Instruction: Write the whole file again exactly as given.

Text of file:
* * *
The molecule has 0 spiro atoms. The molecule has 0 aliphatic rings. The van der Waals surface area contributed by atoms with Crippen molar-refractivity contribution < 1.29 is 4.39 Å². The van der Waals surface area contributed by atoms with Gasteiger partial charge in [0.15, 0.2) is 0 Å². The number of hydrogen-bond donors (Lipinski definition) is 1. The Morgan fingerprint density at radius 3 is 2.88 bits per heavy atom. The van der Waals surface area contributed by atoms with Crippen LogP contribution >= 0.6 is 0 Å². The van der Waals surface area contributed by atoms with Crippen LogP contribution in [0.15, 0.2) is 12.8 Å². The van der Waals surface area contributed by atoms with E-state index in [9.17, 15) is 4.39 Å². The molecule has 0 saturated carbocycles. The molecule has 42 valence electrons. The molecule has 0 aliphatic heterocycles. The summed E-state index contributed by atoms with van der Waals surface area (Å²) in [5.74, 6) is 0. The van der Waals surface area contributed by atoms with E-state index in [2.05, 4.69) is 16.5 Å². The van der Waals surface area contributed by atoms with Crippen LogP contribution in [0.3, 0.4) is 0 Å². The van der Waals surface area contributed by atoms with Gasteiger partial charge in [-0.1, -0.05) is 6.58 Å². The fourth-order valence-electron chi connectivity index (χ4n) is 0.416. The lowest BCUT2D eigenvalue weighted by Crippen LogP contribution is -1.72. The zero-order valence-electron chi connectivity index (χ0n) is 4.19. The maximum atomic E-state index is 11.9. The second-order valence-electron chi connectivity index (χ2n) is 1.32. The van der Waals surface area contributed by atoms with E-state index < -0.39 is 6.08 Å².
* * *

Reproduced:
The molecule has 0 spiro atoms. The molecule has 0 aliphatic rings. The van der Waals surface area contributed by atoms with Crippen molar-refractivity contribution < 1.29 is 4.39 Å². The van der Waals surface area contributed by atoms with Gasteiger partial charge in [0.15, 0.2) is 0 Å². The number of hydrogen-bond donors (Lipinski definition) is 1. The Morgan fingerprint density at radius 3 is 2.88 bits per heavy atom. The van der Waals surface area contributed by atoms with Crippen LogP contribution >= 0.6 is 0 Å². The van der Waals surface area contributed by atoms with Crippen LogP contribution in [0.15, 0.2) is 12.8 Å². The van der Waals surface area contributed by atoms with E-state index in [9.17, 15) is 4.39 Å². The molecule has 0 saturated carbocycles. The molecule has 42 valence electrons. The molecule has 0 aliphatic heterocycles. The summed E-state index contributed by atoms with van der Waals surface area (Å²) in [5.74, 6) is 0. The van der Waals surface area contributed by atoms with E-state index in [2.05, 4.69) is 16.5 Å². The van der Waals surface area contributed by atoms with Crippen LogP contribution in [0.3, 0.4) is 0 Å². The van der Waals surface area contributed by atoms with Gasteiger partial charge in [-0.1, -0.05) is 6.58 Å². The fourth-order valence-electron chi connectivity index (χ4n) is 0.416. The lowest BCUT2D eigenvalue weighted by Crippen LogP contribution is -1.72. The zero-order valence-electron chi connectivity index (χ0n) is 4.19. The maximum atomic E-state index is 11.9. The second-order valence-electron chi connectivity index (χ2n) is 1.32. The van der Waals surface area contributed by atoms with E-state index < -0.39 is 6.08 Å².